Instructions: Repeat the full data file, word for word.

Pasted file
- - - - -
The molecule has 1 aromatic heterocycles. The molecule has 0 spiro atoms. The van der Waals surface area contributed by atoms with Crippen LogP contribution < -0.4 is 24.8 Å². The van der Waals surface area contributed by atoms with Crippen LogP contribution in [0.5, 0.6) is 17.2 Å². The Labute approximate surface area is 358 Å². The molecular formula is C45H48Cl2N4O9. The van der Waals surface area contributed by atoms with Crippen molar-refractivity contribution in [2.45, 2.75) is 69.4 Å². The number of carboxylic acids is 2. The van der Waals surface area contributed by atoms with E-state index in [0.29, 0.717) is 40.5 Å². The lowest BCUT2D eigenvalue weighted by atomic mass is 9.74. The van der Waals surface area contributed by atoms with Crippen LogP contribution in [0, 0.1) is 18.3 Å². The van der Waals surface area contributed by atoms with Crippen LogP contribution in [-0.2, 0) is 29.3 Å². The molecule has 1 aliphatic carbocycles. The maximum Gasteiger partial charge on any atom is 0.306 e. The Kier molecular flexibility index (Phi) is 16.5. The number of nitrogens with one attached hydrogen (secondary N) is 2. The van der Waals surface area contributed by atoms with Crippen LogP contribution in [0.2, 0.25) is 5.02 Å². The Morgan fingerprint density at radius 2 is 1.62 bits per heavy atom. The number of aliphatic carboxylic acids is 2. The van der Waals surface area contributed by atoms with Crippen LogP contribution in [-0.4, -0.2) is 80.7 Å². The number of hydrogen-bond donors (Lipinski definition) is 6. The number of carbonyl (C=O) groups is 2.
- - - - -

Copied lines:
The molecule has 1 aromatic heterocycles. The molecule has 0 spiro atoms. The van der Waals surface area contributed by atoms with Crippen LogP contribution < -0.4 is 24.8 Å². The van der Waals surface area contributed by atoms with Crippen LogP contribution in [0.5, 0.6) is 17.2 Å². The Labute approximate surface area is 358 Å². The molecular formula is C45H48Cl2N4O9. The van der Waals surface area contributed by atoms with Crippen molar-refractivity contribution in [2.45, 2.75) is 69.4 Å². The number of carboxylic acids is 2. The van der Waals surface area contributed by atoms with E-state index in [0.29, 0.717) is 40.5 Å². The lowest BCUT2D eigenvalue weighted by atomic mass is 9.74. The van der Waals surface area contributed by atoms with Crippen LogP contribution in [0, 0.1) is 18.3 Å². The van der Waals surface area contributed by atoms with Crippen LogP contribution in [-0.2, 0) is 29.3 Å². The molecule has 1 aliphatic carbocycles. The maximum Gasteiger partial charge on any atom is 0.306 e. The Kier molecular flexibility index (Phi) is 16.5. The number of nitrogens with one attached hydrogen (secondary N) is 2. The van der Waals surface area contributed by atoms with Crippen LogP contribution in [0.2, 0.25) is 5.02 Å². The Morgan fingerprint density at radius 2 is 1.62 bits per heavy atom. The number of aliphatic carboxylic acids is 2. The van der Waals surface area contributed by atoms with Crippen LogP contribution in [-0.4, -0.2) is 80.7 Å². The number of hydrogen-bond donors (Lipinski definition) is 6. The number of carbonyl (C=O) groups is 2.